MASTERSTROKE // quilty

‘Self-portrait after Afghanistan’, 2012 (oil on linen)

‘Fairy Bower Rorschach’, 2012 (oil on linen)

‘Margaret Olley’, 2011 (oil on linen)

‘Bedford Downs Rorschach’, 2008 (oil on linen)

There are only a few days left to see the latest exhibition from one of Australia’s most acclaimed contemporary artists (and one of my personal favourites). Ben Quilty’s last decade of work is showcased in multiple rooms at the Art Gallery of NSW, taking you on an expressive journey on how he sees the world. This quote from Quilty himself reflects his social conscience – “My work is about working out how to live in this world, it’s about compassion and empathy but also anger and resistance. Through it I hope to push compassion to the front of national debate.”

His powerful brushstrokes and vibrant colours evoke strong emotions with the content tackling serious issues and reflecting his political views on the injustices in our society. He has campaigned for inmates, refugees and veterans, visually representing their plights and telling their stories. He was also an official war artist in Afghanistan and these paintings in particular show the pain and torment in facial expressions in his renowned vivid style.

Margaret Olley is also one of my treasured Australian artists so seeing Quilty’s intimate portrait of her that won the 2011 Archibald Prize is a special experience. I particularly love his account of her – “Her lack of ego is so appealing. Margaret didn’t understand why anyone would want to see a portrait of her. She’s such an inspiration. She was a feminist ahead of her time. She’s vigorously passionate about social and political issues, as well as art, and is enormously compassionate. Margaret has such an infectious attitude to both life and death.”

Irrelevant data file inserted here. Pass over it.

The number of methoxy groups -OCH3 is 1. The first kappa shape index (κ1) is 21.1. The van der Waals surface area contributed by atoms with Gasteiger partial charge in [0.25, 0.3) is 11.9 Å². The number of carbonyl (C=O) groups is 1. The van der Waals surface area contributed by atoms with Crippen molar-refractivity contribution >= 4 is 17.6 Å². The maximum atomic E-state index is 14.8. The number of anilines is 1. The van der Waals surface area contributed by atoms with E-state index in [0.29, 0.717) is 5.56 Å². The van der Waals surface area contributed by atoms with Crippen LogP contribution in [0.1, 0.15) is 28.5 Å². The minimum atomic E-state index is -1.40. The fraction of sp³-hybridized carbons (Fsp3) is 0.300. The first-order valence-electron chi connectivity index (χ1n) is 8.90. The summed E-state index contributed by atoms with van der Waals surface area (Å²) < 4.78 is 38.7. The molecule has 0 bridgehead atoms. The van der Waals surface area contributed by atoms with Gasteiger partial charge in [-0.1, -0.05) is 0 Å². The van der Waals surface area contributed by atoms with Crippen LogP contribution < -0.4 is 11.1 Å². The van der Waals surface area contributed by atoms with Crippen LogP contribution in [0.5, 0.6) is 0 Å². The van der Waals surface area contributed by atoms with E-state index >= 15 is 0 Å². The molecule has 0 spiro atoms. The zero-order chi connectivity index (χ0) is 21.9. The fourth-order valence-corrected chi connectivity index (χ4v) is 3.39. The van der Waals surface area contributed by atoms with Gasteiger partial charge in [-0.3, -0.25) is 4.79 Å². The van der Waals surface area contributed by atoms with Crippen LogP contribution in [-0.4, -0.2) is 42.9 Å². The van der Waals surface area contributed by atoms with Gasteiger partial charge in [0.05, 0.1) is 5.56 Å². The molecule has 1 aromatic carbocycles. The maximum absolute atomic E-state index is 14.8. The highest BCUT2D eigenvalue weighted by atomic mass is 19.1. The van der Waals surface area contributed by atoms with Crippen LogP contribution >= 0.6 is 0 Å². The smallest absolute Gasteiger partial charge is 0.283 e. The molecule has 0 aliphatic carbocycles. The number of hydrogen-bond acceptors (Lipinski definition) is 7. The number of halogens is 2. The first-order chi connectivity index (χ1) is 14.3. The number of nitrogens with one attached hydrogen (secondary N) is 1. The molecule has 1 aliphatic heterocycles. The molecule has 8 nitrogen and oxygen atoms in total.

A real standout was the room displaying Quilty’s ‘Rorschach’ landscapes which are inspired by Hermann Rorschach’s ink blots used for psychological testing. This series is mesmerising and Quilty used the method of applying thick layers of oil paint, pressing the still-wet panels into six unpainted panels to create a mirror of the original. Documenting significant events in our dark colonial history by depicting areas such as Myall Creek where Indigenous tribes were attacked in a massacre. Ben Quilty shows the juxtaposition of the picturesque with the turbulence of trauma through the blotted, stain effect. Quilty’s art is as confronting as his subject matter and his bold use of paint represents his strong ethics and viewpoints.

INSTA-JAM // farewell 2019

           

Not only is it the end of 2019 but we are also closing off the decade and saying farewell to the 2010s. For many of us it has been a big year with changes, decisions and some turmoil. This uneasy environment has been playing out on the world stage, especially in politics and climate change issues. We still have to focus on the beauty of life and here are the monthly highlights from my Instagram that I hope will reflect some positive vibes. In Australia it’s very tough at the moment with the summer heatwave creating a bushfire crisis. Growing up beside a national park and experiencing this many times first hand, I know what a tough and stressful situation it is to live through. My thoughts go out to all the people affected and in particular the brave firefighters defending homes and protecting lives. I’m using my Christmas wishes for the fires to end soon, bring plenty of rain, safe holidays for everyone and a better start to 2020.